What can I do to Prepare?
The old saying - 'Garbage in, Garbage out' is never more true than when doing live recording.
What this means is that preparing properly will save save you a lot of time, money and hassle.
Change your strings, your drum heads, have the piano tuned, singers get a good night's sleep. Take time to tune your instrument between numbers.
Make sure the venue knows you will be doing a recording, and that it's alright with them.
If you can whip up a good crowd, and get them on your side, the atmosphere on your record will be electric - on the other hand, nothing sounds worse than a bored, disinterested crowd, talking, drinking and belching - make sure your friends are near the front!
Should we set up any different?
Give some thought to the way you normally stand on stage, and how much you are willing to alter that arrangement to accommodate a better recording. We're talking 'spill' here.
The way a band normally sets up - for instance with the drummer directly behind the vocalist - makes for some severe problems on mixdown. If you can rearrange your stage set up to keep amps away from drum overheads, and cymbals out of vocal mics etc., - please do.
How Loud should we play?
There's a happy medium here - enough volume that you can hear yourself and play with feeling, not so much that everything is being recorded by everyone elses' mic. Drum monitors spilling into the drum overheads, and vocal monitors being too loud for the stage are both common problems.
Should we do our new material?
Before you think about recording a live set, you need to be tight, know how songs start and finish, and have the arrangements down. New material is fine, as long as you've thoroughly familiarized yourself with it before the recording.
What can I do with the recordings?
You can sell them, take them to another studio for mixing, copy them - they're yours
It is important to remember though, that copyright plays a large part of what you can do with the recording. If you plan to sell it, or make money in any way from it , you need to pay the composer of the songs a fee for your use of their composition.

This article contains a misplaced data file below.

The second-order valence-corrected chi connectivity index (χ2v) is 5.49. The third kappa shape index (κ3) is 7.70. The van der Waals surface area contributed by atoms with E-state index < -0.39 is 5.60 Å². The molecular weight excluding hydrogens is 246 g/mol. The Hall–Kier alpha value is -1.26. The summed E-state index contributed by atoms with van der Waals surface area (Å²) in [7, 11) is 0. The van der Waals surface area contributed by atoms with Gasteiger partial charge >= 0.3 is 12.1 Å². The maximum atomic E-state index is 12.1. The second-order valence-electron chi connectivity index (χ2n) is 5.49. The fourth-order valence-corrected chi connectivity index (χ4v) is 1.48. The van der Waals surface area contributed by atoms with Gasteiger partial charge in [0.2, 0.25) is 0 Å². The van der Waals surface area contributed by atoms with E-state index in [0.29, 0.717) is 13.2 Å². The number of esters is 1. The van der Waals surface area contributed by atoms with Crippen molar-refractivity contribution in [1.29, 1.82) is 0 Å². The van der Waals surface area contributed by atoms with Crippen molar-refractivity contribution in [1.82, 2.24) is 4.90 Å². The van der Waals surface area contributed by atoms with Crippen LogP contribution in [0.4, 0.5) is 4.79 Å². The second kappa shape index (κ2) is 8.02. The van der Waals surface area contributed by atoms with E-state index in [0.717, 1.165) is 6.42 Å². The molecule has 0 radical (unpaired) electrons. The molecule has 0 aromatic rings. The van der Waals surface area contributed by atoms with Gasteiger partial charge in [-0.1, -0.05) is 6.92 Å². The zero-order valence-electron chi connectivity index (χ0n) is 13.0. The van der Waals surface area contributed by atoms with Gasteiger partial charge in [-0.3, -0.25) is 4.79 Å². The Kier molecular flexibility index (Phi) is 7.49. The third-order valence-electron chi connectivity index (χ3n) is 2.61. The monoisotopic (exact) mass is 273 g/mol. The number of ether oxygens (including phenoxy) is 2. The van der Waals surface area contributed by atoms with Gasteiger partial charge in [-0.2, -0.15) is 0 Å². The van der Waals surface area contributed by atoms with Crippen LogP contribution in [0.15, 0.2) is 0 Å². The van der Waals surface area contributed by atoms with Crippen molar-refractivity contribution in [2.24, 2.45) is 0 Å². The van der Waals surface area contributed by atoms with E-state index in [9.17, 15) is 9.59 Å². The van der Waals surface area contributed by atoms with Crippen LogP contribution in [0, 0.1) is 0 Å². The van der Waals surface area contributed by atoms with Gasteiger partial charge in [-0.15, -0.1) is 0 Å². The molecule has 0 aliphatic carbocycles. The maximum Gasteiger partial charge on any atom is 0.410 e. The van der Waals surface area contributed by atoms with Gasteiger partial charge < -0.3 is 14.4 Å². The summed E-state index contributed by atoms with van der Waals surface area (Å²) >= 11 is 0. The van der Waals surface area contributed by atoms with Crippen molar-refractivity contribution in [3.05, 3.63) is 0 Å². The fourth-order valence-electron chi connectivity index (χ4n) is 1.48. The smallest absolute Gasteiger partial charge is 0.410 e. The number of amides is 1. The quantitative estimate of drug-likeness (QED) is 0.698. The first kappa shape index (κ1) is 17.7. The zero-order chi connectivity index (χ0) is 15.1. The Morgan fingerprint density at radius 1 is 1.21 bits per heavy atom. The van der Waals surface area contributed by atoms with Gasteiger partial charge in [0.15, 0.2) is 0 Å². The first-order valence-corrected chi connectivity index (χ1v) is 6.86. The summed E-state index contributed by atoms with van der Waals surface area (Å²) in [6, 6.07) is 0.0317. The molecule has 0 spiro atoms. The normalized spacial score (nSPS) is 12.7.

The copyright issue does not apply to music that your or your band have composed (you own that copyright), but applies to any 'cover' songs you may play in your sets, where the composer of the song has not been deceased for 75 years or more.
Recording & Mechanical licence
Record from the PA console - Why not?
Here's why taking a feed off the PA board is a bad idea. Before you read any further, have a listen to these two samples (video - about 1.5 Mb each)
16 track mix
- Board mixes usually don't sound too good. When setting up the PA system, engineers equalize it to sound good in that particular room. They are using skills to match the band's sound to, and compensate for, the inherent flaws in the microphones, speakers, and how reverberant the room is. This equalized sound will sound good through the PA, but will sound dramatically different through good studio monitors, and vastly different on your hi-fi.
- If the mix that goes to tape is the same mix that feeds the PA speakers it's usually is strong on vocals and weak on instruments that are already loud (such as drums, bass, guit). It'll sound fine in the room because you can hear the drums and the bass/guitar amps acoustically, but the PA mix doesn't contain much of these sounds, and once this is recorded, it can't be undone as with multitrack.
- PA microphones can be inferior - tools specific to a particular job. What the sound guy chooses will be good for the job he has, PA companies rightly prefer robust, economical workhorse mics.
But. Microphones are the most important part of the signal chain. When recording is "added-on" to the PA system spec, it requires the engineer to do double-duty, and usually something gets compromised. The PA wins because it's what's important that night.